Is a Large Asteroid Headed for Impact With Earth in 2880?

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Asteroid 1950 DA "looks like a good candidate to test the Yarkovsky Effect," he added. "We have a really long base line in time and we are able to predict its orbit over that time."

To use the Yarkovsky Effect to nudge 1950 DA off its course would require doing something on Earth to change the asteroid's surface temperatures.

"I think people will come up with all sorts of creative ideas about that," Spitale said. "For example, if we could cover the surface of the asteroid with one centimeter (half an inch) of dirt, that would plausibly be enough to change the Yarkovsky Effect quite a bit. Of course, that's a lot of dirt and it would probably require a couple of hundred rockets to get it all up there. It would be really expensive."

Another possible solution, Spitale said, would be to "paint" the asteroid's surface white. "That would make a big change to the way the object reflects sunlight. That might require a thickness of only one millimeter or so (less than a 20th of an inch) over the entire surface," he said.

A third solution might be the use of conventional explosives. One rocket might be enough to complete the job, and getting it there would certainly be possible using current space technology.

The last approach would be the cheapest solution, Spitale said. "Unfortunately, you would probably lose most of the debris to space," he said. "However, this approach might alter the character of the surface in some other useful way."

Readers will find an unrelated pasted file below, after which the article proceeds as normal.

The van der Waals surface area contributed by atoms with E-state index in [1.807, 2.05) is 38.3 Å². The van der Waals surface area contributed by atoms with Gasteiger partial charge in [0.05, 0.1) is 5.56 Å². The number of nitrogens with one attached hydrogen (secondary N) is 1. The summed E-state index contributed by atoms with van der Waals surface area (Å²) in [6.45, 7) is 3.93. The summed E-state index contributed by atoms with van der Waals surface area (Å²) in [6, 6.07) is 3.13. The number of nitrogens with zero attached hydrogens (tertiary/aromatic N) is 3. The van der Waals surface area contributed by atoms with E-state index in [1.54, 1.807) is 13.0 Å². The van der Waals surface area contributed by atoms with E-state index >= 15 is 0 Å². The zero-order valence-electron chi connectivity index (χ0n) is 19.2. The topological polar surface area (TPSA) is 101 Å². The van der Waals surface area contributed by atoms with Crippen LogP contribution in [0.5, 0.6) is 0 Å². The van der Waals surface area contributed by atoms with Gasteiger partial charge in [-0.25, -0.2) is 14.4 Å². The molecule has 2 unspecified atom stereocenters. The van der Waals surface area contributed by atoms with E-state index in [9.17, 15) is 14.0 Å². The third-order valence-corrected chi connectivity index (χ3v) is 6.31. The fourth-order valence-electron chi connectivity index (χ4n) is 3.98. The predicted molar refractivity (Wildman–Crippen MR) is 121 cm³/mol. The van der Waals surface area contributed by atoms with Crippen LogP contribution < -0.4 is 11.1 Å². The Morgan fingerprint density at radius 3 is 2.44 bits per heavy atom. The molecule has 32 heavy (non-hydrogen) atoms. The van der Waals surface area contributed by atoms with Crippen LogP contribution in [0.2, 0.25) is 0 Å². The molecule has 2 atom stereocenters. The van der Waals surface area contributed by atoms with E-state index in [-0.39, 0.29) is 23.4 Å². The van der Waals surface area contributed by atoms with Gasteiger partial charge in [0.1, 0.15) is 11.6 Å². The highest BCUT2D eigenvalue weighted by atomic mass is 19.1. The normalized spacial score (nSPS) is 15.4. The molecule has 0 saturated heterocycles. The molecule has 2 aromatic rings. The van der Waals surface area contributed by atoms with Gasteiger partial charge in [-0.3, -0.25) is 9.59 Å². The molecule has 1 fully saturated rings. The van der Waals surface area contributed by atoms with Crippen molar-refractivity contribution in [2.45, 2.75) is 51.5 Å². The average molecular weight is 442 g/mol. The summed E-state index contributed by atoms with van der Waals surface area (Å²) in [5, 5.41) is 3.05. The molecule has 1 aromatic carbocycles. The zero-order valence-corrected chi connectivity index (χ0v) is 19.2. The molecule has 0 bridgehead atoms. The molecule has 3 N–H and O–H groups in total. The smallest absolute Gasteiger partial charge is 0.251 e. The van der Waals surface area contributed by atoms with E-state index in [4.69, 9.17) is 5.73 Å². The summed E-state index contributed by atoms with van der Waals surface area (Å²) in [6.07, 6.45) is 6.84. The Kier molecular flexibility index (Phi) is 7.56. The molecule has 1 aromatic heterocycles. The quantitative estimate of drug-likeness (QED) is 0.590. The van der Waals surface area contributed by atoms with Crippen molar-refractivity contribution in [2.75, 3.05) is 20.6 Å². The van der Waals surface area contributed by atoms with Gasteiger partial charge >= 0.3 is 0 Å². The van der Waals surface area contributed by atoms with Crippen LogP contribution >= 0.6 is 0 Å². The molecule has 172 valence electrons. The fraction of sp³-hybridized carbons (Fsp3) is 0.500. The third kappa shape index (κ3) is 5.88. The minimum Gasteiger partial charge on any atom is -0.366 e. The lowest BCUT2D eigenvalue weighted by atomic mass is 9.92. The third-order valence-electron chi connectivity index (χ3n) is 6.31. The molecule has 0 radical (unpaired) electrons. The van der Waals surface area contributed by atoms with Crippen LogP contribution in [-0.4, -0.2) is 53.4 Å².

How to push 1950 DA away from the Earth—and whether it will ever be necessary to do so— depends entirely on the exact physical nature of the asteroid, said Giorgini. "We won't know for sure whether this asteroid is on a collision course until we can determine which way its north pole is pointing."

Current calculations are based on all the possibilities, and the outcome of these scenarios, he noted, ranges from a zero to 0.33 percent probability that there will be a convergence in the orbits of Earth and the asteroid.

Host of Factors

This is the first time such a wide array of factors has been taken into account in predicting an asteroid's orbit, Giorgini said.

He and the other researchers looked at not only the asteroid but also factors such as the gravitational influence of other asteroids, the shape of the sun, and the effect of solar wind (the forces created by light and heat from the sun).

Until now, 1950 DA had been seen only twice—once in 1950 and again on December 31, 2000. Although the asteroid orbits the sun once every 2.2 years, its orbit is close to that of Earth only about once in every 51 years.

The asteroid can be seen visually through telescopes as a moving point of light. Only through radar, however, can scientists determine the nature of its surface and how it spins.

Because the asteroid needs to be fairly close to Earth for radar to be effective, opportunities to study it with this technology are rare. Astronomers can use telescopes to observe the asteroid at greater distances before it fades from view.

The next time scientists will be able to use radar to study the asteroid will be in 2032. But Giorgini said astronomers will get an optical view of the asteroid in about five or six years, when there may be an opportunity to learn more about its physical aspects.

"We need to know how it spins, its mass, its exact shape, and the patterns of darkness and lightness on its surface," Giorgini said. "If we can't get this information from our telescopes, then the only way to do it will be to send a spacecraft to go and take a look at it."

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